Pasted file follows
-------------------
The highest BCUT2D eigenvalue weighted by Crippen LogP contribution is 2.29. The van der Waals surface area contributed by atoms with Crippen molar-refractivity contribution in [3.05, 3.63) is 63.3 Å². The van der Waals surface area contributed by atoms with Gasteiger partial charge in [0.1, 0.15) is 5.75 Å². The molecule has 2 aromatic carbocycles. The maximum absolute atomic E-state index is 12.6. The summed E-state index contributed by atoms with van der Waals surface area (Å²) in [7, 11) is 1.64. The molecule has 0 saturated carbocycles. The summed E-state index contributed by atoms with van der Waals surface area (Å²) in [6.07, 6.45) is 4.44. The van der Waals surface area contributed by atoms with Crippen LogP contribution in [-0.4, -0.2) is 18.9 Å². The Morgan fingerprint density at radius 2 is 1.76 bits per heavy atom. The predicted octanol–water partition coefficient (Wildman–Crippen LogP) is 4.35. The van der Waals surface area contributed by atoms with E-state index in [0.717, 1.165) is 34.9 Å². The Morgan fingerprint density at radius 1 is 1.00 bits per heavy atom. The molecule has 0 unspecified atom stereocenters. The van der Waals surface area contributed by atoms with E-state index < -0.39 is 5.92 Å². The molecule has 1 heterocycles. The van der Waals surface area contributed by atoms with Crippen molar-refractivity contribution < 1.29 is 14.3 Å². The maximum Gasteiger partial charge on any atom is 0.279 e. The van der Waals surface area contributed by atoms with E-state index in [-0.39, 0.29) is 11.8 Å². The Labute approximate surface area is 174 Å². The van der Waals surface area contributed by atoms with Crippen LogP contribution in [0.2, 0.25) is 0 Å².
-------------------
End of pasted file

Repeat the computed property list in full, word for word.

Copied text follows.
The highest BCUT2D eigenvalue weighted by Crippen LogP contribution is 2.29. The van der Waals surface area contributed by atoms with Crippen molar-refractivity contribution in [3.05, 3.63) is 63.3 Å². The van der Waals surface area contributed by atoms with Gasteiger partial charge in [0.1, 0.15) is 5.75 Å². The molecule has 2 aromatic carbocycles. The maximum absolute atomic E-state index is 12.6. The summed E-state index contributed by atoms with van der Waals surface area (Å²) in [7, 11) is 1.64. The molecule has 0 saturated carbocycles. The summed E-state index contributed by atoms with van der Waals surface area (Å²) in [6.07, 6.45) is 4.44. The van der Waals surface area contributed by atoms with Crippen LogP contribution in [-0.4, -0.2) is 18.9 Å². The Morgan fingerprint density at radius 2 is 1.76 bits per heavy atom. The predicted octanol–water partition coefficient (Wildman–Crippen LogP) is 4.35. The van der Waals surface area contributed by atoms with E-state index in [0.717, 1.165) is 34.9 Å². The Morgan fingerprint density at radius 1 is 1.00 bits per heavy atom. The molecule has 0 unspecified atom stereocenters. The van der Waals surface area contributed by atoms with E-state index < -0.39 is 5.92 Å². The molecule has 1 heterocycles. The van der Waals surface area contributed by atoms with Crippen molar-refractivity contribution < 1.29 is 14.3 Å². The maximum Gasteiger partial charge on any atom is 0.279 e. The van der Waals surface area contributed by atoms with E-state index in [-0.39, 0.29) is 11.8 Å². The Labute approximate surface area is 174 Å². The van der Waals surface area contributed by atoms with Crippen LogP contribution in [0.2, 0.25) is 0 Å².